The Cosy Home guide to perfect picnic paraphernalia

With the weather improving all the time, many of us are starting to make plans for the summer. From festivals to the beach, glamorous Glyndebourne to our own back gardens, the thought of eating outside is starting to seem more and more appealing.

If your picnic set has been in the family since 1983, and currently consists of three plastic goblets and a single plate, now’s the time to invest in some new picnicware. We take a look at what’s out there, and what you should choose.

Paper picnicwear

Modern paper tableware has come on in leaps and bounds, and many companies now sell ‘posh’ versions that are even suitable for outdoor weddings and parties.

The advantages of paper are that no-one has to wash up (always a bonus!), and it’s very light to carry settings for a lot of people.

Disadvantages: they’re not very robust (paper plates can disintegrate halfway through a meal, and have a tendency to bend and tip food off mid-bite), and they’re not re-usable. Plus, wine drunk from a paper cup doesn’t really have the same appeal! While ideal for one-off large events, if you’re planning regular family picnics it could be better to invest in something more robust.

We like:

Toot Suite Harlequin plates, Cake & Candle Ltd

Harlequin paper plates, £4.25 for eight

These large size harlequin design paper party plates would be perfect for a festival or glamorous event. In bright primary colours, they have a gold rim and cost £4.25 for a pack of eight from Cake & Candle.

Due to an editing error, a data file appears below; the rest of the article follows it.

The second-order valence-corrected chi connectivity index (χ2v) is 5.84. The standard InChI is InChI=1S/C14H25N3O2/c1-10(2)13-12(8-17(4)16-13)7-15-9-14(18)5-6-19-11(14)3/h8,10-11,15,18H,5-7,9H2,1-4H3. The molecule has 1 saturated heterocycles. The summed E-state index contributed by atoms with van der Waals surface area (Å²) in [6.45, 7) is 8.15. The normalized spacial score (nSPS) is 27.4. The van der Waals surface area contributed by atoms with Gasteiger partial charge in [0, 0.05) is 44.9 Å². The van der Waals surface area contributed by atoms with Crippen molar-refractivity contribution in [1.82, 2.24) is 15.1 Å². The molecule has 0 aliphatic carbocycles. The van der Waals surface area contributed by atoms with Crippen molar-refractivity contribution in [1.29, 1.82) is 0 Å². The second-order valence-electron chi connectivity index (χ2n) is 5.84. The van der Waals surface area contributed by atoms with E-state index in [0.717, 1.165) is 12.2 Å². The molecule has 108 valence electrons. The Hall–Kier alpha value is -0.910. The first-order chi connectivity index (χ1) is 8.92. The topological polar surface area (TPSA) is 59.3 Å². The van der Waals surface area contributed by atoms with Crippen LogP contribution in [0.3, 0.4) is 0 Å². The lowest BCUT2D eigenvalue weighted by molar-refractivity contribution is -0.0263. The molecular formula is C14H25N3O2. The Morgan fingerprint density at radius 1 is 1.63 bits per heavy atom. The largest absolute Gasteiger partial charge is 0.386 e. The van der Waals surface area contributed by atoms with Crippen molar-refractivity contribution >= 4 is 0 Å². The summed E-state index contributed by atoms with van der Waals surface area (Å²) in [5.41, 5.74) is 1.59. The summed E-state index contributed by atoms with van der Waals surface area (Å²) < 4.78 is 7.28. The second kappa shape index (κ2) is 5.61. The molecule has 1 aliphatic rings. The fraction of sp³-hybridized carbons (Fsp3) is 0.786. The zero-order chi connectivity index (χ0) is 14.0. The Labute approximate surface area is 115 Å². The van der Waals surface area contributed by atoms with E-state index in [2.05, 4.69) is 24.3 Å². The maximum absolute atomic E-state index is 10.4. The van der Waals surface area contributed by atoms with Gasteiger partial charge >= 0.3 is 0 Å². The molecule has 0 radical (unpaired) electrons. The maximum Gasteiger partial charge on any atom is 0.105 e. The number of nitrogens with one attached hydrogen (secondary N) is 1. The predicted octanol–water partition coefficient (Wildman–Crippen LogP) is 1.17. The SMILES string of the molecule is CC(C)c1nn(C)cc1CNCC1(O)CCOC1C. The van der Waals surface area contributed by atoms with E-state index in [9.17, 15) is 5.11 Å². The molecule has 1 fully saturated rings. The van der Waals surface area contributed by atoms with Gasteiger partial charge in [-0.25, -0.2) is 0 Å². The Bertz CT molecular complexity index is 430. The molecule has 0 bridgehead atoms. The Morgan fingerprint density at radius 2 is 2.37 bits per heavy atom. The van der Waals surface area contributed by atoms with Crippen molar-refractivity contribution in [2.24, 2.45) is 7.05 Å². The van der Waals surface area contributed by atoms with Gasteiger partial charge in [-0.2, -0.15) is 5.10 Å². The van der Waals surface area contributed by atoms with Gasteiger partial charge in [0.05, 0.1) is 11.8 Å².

Melamine picnicware

The history of melamine, a plastic resin material, goes back a lot further than you might think.

It was actually invented by German chemist Justus von Liebig in 1830, but wasn’t manufactured on a commercial scale until the late 1930s. By the 1950s, it was hugely popular and was used in the manufacture of household objects.

It’s still a popular choice today for picnicware, as it’s comparatively unbreakable and very light. Modern manufacturing methods mean that melamine tableware is available in a vast range of sizes, colours and designs. It’s reusable, practical, durable and makes a good choice for a family set.

We like:

Lobster tray, Thomas Paul

Melamine lobster tray, £27

This melamine tray features a realistic image of a lobster on it. The plate is made from high quality, durable melamine and is perfect for serving food or for display on its own. £27, available from MAIDEN.

Enamel picnicware

This summer, go old-school with enamel tableware. Made from steel and covered with a vitreous coating to prevent rust, enamel is probably the most durable picnicware there is – in fact, you’ll be passing it down to your children!

Advantages: it’s unbreakable, lightweight and perfect for rougher picnicking such as camping, plus it makes you feel like you’re in the middle of your own Enid Blyton book.

Disadvantages: ‘unbreakable’ doesn’t mean ‘unchippable’ – if you’re really rough, pieces of the enamel could break off.

We like:

Enamel allium mug, Burgon & Ball.

Blue enamel mug, £6.95

Designed by Sophie Conran this mug is perfect for carrying around the garden as well as for picnicking, and keeps your hands warm on colder days. Made from stainless steel with an enamel coating and stainless steel rim, it costs £6.95 from Annabel James.

Glass and china picnicware

Let’s face it, unless your picnic involves very young children there’s nothing quite like the real thing.

There’s something very decadent about sitting on the beach eating from a china plate with a real knife and fork.

Disadvantages: fragility and weight.

Advantages: you can pretend you live on the set of Brideshead Revisited. Put together your own picnic set from charity shop or eBay finds of mismatched china, then you won’t worry too much if the odd plate gets cracked.



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